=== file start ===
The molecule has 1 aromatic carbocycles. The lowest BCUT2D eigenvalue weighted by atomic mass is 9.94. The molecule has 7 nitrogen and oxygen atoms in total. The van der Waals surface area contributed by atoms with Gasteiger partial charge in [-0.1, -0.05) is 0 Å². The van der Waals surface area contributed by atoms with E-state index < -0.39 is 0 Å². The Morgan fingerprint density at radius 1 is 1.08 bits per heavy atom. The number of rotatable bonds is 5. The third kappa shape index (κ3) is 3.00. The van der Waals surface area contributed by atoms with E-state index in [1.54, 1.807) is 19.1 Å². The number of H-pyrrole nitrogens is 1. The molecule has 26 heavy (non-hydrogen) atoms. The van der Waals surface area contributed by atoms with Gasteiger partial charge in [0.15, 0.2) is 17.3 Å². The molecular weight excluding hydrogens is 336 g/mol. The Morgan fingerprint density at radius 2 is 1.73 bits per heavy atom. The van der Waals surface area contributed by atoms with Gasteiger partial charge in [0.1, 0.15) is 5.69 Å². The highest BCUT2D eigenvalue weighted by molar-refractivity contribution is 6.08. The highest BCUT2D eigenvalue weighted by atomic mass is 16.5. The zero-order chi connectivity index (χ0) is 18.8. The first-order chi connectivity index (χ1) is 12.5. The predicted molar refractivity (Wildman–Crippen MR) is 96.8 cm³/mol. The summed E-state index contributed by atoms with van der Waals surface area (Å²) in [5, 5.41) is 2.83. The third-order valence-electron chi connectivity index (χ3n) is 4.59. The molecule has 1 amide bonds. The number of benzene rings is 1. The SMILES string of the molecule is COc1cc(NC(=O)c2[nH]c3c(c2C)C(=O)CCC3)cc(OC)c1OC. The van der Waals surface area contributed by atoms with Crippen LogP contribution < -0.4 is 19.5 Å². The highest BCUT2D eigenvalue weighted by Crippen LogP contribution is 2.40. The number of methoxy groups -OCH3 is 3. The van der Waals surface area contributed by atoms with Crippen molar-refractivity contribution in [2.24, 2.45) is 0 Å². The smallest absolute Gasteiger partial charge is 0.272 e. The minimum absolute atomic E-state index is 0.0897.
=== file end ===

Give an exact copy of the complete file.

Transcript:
The molecule has 1 aromatic carbocycles. The lowest BCUT2D eigenvalue weighted by atomic mass is 9.94. The molecule has 7 nitrogen and oxygen atoms in total. The van der Waals surface area contributed by atoms with Gasteiger partial charge in [-0.1, -0.05) is 0 Å². The van der Waals surface area contributed by atoms with E-state index < -0.39 is 0 Å². The Morgan fingerprint density at radius 1 is 1.08 bits per heavy atom. The number of rotatable bonds is 5. The third kappa shape index (κ3) is 3.00. The van der Waals surface area contributed by atoms with E-state index in [1.54, 1.807) is 19.1 Å². The number of H-pyrrole nitrogens is 1. The molecule has 26 heavy (non-hydrogen) atoms. The van der Waals surface area contributed by atoms with Gasteiger partial charge in [0.15, 0.2) is 17.3 Å². The molecular weight excluding hydrogens is 336 g/mol. The Morgan fingerprint density at radius 2 is 1.73 bits per heavy atom. The van der Waals surface area contributed by atoms with Gasteiger partial charge in [0.1, 0.15) is 5.69 Å². The highest BCUT2D eigenvalue weighted by molar-refractivity contribution is 6.08. The highest BCUT2D eigenvalue weighted by atomic mass is 16.5. The zero-order chi connectivity index (χ0) is 18.8. The first-order chi connectivity index (χ1) is 12.5. The predicted molar refractivity (Wildman–Crippen MR) is 96.8 cm³/mol. The summed E-state index contributed by atoms with van der Waals surface area (Å²) in [5, 5.41) is 2.83. The third-order valence-electron chi connectivity index (χ3n) is 4.59. The molecule has 1 amide bonds. The number of benzene rings is 1. The SMILES string of the molecule is COc1cc(NC(=O)c2[nH]c3c(c2C)C(=O)CCC3)cc(OC)c1OC. The van der Waals surface area contributed by atoms with Crippen LogP contribution < -0.4 is 19.5 Å². The highest BCUT2D eigenvalue weighted by Crippen LogP contribution is 2.40. The number of methoxy groups -OCH3 is 3. The van der Waals surface area contributed by atoms with Crippen molar-refractivity contribution in [2.24, 2.45) is 0 Å². The smallest absolute Gasteiger partial charge is 0.272 e. The minimum absolute atomic E-state index is 0.0897.